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This volume endeavors to explain the most important developments in philosophy since the end of the Second World War. Yet even when we restrict our focus primarily to those insights and movements that most profoundly shaped the English-speaking philosophical world (as we reluctantly found it necessary to do), it still remains the case that no one – and no one volume (not even a volume like ours, filled with more than fifty chapters from a diverse range of leading philosophers) – can tell this whole story. This is not only because there is no one single overarching story to tell, but also because the overlapping and sometimes conflicting stories that together constitute this complex history are still being written – here in this book, for example. Two of the reasons for the history of philosophy’s necessary incompleteness came to the fore of (what we risk calling) the general self-understanding of Western philosophy during this historical period. These interconnected philosophical reasons (or self-realizations) merit emphasis here, especially because they remain subtle undercurrents throughout the book.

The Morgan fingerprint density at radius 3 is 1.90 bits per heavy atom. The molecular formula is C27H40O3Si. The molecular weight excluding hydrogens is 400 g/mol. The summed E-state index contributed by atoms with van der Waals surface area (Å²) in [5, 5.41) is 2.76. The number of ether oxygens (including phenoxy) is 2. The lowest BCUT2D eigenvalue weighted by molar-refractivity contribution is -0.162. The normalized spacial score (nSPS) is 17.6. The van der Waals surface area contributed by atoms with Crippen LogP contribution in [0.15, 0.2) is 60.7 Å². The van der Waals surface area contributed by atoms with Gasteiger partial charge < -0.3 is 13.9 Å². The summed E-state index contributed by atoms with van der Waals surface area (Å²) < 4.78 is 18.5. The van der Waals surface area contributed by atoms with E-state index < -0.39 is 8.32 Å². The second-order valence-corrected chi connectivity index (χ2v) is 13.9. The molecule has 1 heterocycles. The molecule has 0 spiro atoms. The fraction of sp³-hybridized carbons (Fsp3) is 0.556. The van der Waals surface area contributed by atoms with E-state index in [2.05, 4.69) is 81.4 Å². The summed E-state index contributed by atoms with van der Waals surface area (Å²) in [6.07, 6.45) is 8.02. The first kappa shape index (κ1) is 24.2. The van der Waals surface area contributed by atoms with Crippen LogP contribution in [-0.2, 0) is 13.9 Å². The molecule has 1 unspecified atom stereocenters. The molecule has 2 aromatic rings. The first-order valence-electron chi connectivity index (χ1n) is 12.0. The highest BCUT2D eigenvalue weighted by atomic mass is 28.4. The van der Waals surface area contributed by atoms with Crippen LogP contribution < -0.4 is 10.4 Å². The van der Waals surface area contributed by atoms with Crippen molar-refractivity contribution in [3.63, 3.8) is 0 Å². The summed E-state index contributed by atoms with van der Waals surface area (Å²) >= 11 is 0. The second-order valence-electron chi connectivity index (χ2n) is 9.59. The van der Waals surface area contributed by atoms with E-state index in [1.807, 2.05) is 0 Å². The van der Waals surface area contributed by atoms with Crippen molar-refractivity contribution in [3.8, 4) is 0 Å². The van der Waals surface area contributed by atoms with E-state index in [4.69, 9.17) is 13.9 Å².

Almost everyone who studies the philosophical issues surrounding “the analytic/Continental divide” now recognizes that the supposed dichotomy between “analytic” and “Continental” philosophy is itself deeply problematic philosophically.1 I’ll drop the quotes before they become tedious, but I do want to insist that, as Bernard Williams (2006) famously pointed out, cross-classifying the main division within contemporary Western philosophy in the mixed, geographical-cum-methodological terms analytic and Continental is rather like trying to sort cars into two (would-be) mutually exclusive groups, those “with an automatic transmission,” on the one hand, and those “made in Germany,” on the other.2